It explored perhaps the real conspiracy in Masonic history, which was the disappearance of William Morgan, which in turn inspired the formation of the Anti-Masonic Party. Morgan's disappearance remains a mystery today, but it seems almost certain that the local Batavian Masons did indeed conspire against him.

In general, the program was well-presented and unbiased.



posted on Mar, 24 2006 @ 07:54 AM
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Originally posted by TgSoe
Now I am wondering is there any place one can find exactly what Morgan wrote that got him out of favor with the Masons??


Morgan's book can be read in full online here.

The circumstances that lead up to the fiasco are actually pretty intricate. The TV show last night described him as a Mason who became disillusioned with Masonry, but that isn't the entire story.

Morgan himself never actually became a Mason, i.e., he was never initiated. He had read several exposes of Masonic ritual, and was familiar enough with modes of recognition that he was allowed access to a Lodge he visited (at that time, Lodges did not issue membership cards, and the modes of recognition were still used to test visitors).

Morgan began visiting the Lodge a lot, and eventually purchased a membership under the false pretense of already being a Master Mason. He also traveled to other neighboring Lodges frequently, speaking on Masonic subjects.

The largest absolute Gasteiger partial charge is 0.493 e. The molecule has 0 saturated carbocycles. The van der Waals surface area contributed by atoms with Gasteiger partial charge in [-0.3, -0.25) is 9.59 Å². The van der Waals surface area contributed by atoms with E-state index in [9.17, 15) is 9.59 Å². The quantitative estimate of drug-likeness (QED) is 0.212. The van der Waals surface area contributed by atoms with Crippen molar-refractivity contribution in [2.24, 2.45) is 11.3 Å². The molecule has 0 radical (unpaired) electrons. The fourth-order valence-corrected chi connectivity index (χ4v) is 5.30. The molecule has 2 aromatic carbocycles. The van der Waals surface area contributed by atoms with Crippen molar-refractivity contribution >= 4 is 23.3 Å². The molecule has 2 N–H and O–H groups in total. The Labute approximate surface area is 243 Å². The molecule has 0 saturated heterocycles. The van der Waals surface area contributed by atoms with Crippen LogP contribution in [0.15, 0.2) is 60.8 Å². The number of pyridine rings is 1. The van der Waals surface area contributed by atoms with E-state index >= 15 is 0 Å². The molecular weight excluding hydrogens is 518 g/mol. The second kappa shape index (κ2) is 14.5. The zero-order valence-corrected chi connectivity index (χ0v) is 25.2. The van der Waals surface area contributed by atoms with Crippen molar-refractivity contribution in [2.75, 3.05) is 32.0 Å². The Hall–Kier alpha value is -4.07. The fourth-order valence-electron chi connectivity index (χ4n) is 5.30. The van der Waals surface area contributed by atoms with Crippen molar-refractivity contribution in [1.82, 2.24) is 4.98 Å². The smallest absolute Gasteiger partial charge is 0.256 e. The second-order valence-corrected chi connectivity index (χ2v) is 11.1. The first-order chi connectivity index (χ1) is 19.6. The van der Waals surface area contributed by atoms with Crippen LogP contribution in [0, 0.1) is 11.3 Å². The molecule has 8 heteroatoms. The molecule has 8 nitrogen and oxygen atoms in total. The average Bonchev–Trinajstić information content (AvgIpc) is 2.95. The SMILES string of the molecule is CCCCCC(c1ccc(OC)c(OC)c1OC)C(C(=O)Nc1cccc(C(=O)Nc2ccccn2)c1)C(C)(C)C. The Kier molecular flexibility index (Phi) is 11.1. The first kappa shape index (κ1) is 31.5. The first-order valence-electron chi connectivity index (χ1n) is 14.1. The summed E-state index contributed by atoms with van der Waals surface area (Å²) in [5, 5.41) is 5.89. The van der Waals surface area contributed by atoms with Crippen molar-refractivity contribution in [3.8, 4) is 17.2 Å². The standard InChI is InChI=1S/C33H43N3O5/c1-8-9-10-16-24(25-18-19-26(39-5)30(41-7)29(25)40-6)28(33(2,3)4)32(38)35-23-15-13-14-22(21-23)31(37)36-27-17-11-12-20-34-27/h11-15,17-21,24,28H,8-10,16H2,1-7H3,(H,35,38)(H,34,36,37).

The dark side of all this is that Morgan was often out of work, and was a heavy drinker. More often than not, it was the fraternity who supported him and his family, and he began to get used to living on Masonic charity.

He applied, along with several members of his Lodge, to receive the royal Arch degree, and was regularly exalted as a Royal Arch Mason in a regular Chapter. He and some of his friends from his Lodge eventually wanted to form a Chapter of Royal Arch Masons in their own Lodge, so they applied to the Grand Royal Arch Chapter of New York for a Charter.

Upon investigating the petitioners for the charter, the Grand Chapter ran into a problem with Morgan. The Lodge that he claimed to have been initiated in did not exist. Morgan's Lodge was contacted, and it was quickly found out that they had been had.